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What kind of Life Insurance Policy Should you Buy?

Once again, that depends. In a nutshell, there are two broad categories of types of life insurance: term insurance and cash value life insurance. Let’s take a quick look at each type.

Benefits of term (no cash value) life insurance
If you need life insurance coverage for a fixed period of time, or if cost is an issue for you, term life insurance may fit the bill. Premiums are generally lower but the policy will only pay a death benefit to your beneficiary if you die during the time period specified in the policy.

The policy does not build additional cash value that you can borrow against during your lifetime. Term policies may be a good option for a young family that needs a lot of coverage. You can also use term life to complement a cash value policy. For example, if you are paying off a loan (business, personal, or otherwise), you might purchase a term life policy that would cover you for the duration of the loan, ensuring the loan would be repaid.

As we mentioned, term life pays only the death benefit. It does not accumulate cash value over the life of the policy that you can borrow against later. It is typically only valid for a specified term (usually five to 30 years or until age 65). If you die within the term, your beneficiary will receive the stated death benefit of the policy. There are three primary types of term life: level, decreasing, and annual renewable.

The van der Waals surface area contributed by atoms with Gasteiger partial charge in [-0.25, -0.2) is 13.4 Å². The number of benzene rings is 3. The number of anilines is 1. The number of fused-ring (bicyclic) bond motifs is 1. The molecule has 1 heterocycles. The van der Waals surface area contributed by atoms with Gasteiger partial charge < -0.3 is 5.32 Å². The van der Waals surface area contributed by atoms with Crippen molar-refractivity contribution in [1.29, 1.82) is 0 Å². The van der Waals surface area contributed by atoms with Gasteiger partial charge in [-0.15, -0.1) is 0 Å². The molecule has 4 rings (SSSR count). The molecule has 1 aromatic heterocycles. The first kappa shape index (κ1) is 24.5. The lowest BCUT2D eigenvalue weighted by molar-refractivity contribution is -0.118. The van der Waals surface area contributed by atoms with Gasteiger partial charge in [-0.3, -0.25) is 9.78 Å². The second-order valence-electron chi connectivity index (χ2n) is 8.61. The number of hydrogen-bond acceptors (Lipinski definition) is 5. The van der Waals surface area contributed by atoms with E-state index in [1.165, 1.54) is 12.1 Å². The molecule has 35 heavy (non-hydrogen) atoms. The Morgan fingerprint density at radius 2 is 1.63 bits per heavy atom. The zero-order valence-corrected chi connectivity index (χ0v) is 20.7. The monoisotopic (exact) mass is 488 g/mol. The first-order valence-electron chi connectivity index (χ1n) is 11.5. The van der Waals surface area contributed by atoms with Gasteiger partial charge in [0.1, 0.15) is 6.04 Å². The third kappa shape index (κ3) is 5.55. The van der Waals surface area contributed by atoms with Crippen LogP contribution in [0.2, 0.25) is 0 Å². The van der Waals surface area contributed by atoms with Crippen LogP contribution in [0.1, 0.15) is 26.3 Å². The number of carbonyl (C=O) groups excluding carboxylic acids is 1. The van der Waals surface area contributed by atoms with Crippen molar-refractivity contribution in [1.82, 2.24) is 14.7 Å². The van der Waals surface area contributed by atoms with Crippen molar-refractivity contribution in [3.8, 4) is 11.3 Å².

Benefits of cash value life insurance
Cash value policies are generally more expensive than term life insurance, but they include a cash value feature that lets you accumulate funds over time and you can borrow against those funds if you need them. These policies typically cover you for your entire life, not just for a specified time, provided the policy doesn't lapse for non-payment of premiums or insufficient cash values.

For people with a substantial estate or longer term coverage needs, a cash value policy may be a better option. These policies can often be a way to reduce some of the taxes on your estate after your death, and the cash value can be used to supplement retirement income. Your financial professional can assist you in determining the most appropriate course of action.

Cash value policies include a cash value feature, as the name implies, which can grow in value. They also cover you until you die, or at least until age 100, provided the policy doesn't lapse for non-payment of premium or insufficient cash values. After you've had a cash value policy a while, you may be able to borrow against it. Whole life is probably the most straightforward of the cash value varieties. Your premiums and death benefits remain the same for the life of the policy. It may even pay dividends, depending on the type you choose. Types of cash value insurance include whole life, universal life, variable life, and variable universal life.

With all cash value life insurance, at your death, any outstanding loans against the policy are paid out of and reduce the death benefit. The remainder goes to the policy's beneficiary.

A common mistake
Once you purchase your life insurance, don’t make the mistake of socking the policy away in the top of the bedroom closet…never to be seen again. As part of your normal periodic financial review, you should brush the dust off your life insurance and build that in as part of your overall financial plan. This is especially important if:

  • Your family grows
  • You purchase a home or business
  • Your income changes

Life insurance is a way to care for your loved ones after you are gone. Learn as much as you can before you purchase a policy. This will help ensure your family and your estate have the best protection you can afford.

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